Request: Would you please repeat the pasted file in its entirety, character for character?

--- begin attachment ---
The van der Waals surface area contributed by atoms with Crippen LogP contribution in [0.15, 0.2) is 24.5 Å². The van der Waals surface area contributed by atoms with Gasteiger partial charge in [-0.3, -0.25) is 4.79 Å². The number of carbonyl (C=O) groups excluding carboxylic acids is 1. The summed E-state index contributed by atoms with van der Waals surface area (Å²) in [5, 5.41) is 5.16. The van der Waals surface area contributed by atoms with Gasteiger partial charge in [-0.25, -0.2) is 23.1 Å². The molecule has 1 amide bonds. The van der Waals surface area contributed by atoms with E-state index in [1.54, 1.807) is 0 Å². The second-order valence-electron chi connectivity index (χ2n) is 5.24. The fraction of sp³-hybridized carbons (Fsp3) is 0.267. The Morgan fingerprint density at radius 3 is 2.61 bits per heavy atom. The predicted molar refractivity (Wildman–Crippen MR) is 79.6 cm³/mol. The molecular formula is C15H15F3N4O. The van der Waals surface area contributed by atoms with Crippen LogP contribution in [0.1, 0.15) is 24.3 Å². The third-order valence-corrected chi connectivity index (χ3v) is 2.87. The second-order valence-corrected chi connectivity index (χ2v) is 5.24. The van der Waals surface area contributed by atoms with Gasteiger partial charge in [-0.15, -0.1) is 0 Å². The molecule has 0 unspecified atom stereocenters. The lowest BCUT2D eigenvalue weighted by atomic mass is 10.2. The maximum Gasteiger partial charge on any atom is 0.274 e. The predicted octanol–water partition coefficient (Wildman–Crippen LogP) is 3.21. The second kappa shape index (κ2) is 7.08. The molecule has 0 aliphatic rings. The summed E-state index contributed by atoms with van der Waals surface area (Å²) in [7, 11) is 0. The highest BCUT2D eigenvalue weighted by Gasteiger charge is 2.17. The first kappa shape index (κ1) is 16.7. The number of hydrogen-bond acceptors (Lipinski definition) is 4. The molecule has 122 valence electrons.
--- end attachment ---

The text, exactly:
The van der Waals surface area contributed by atoms with Crippen LogP contribution in [0.15, 0.2) is 24.5 Å². The van der Waals surface area contributed by atoms with Gasteiger partial charge in [-0.3, -0.25) is 4.79 Å². The number of carbonyl (C=O) groups excluding carboxylic acids is 1. The summed E-state index contributed by atoms with van der Waals surface area (Å²) in [5, 5.41) is 5.16. The van der Waals surface area contributed by atoms with Gasteiger partial charge in [-0.25, -0.2) is 23.1 Å². The molecule has 1 amide bonds. The van der Waals surface area contributed by atoms with E-state index in [1.54, 1.807) is 0 Å². The second-order valence-electron chi connectivity index (χ2n) is 5.24. The fraction of sp³-hybridized carbons (Fsp3) is 0.267. The Morgan fingerprint density at radius 3 is 2.61 bits per heavy atom. The predicted molar refractivity (Wildman–Crippen MR) is 79.6 cm³/mol. The molecular formula is C15H15F3N4O. The van der Waals surface area contributed by atoms with Crippen LogP contribution in [0.1, 0.15) is 24.3 Å². The third-order valence-corrected chi connectivity index (χ3v) is 2.87. The second-order valence-corrected chi connectivity index (χ2v) is 5.24. The van der Waals surface area contributed by atoms with Gasteiger partial charge in [-0.15, -0.1) is 0 Å². The molecule has 0 unspecified atom stereocenters. The lowest BCUT2D eigenvalue weighted by atomic mass is 10.2. The maximum Gasteiger partial charge on any atom is 0.274 e. The predicted octanol–water partition coefficient (Wildman–Crippen LogP) is 3.21. The second kappa shape index (κ2) is 7.08. The molecule has 0 aliphatic rings. The summed E-state index contributed by atoms with van der Waals surface area (Å²) in [7, 11) is 0. The highest BCUT2D eigenvalue weighted by Gasteiger charge is 2.17. The first kappa shape index (κ1) is 16.7. The number of hydrogen-bond acceptors (Lipinski definition) is 4. The molecule has 122 valence electrons.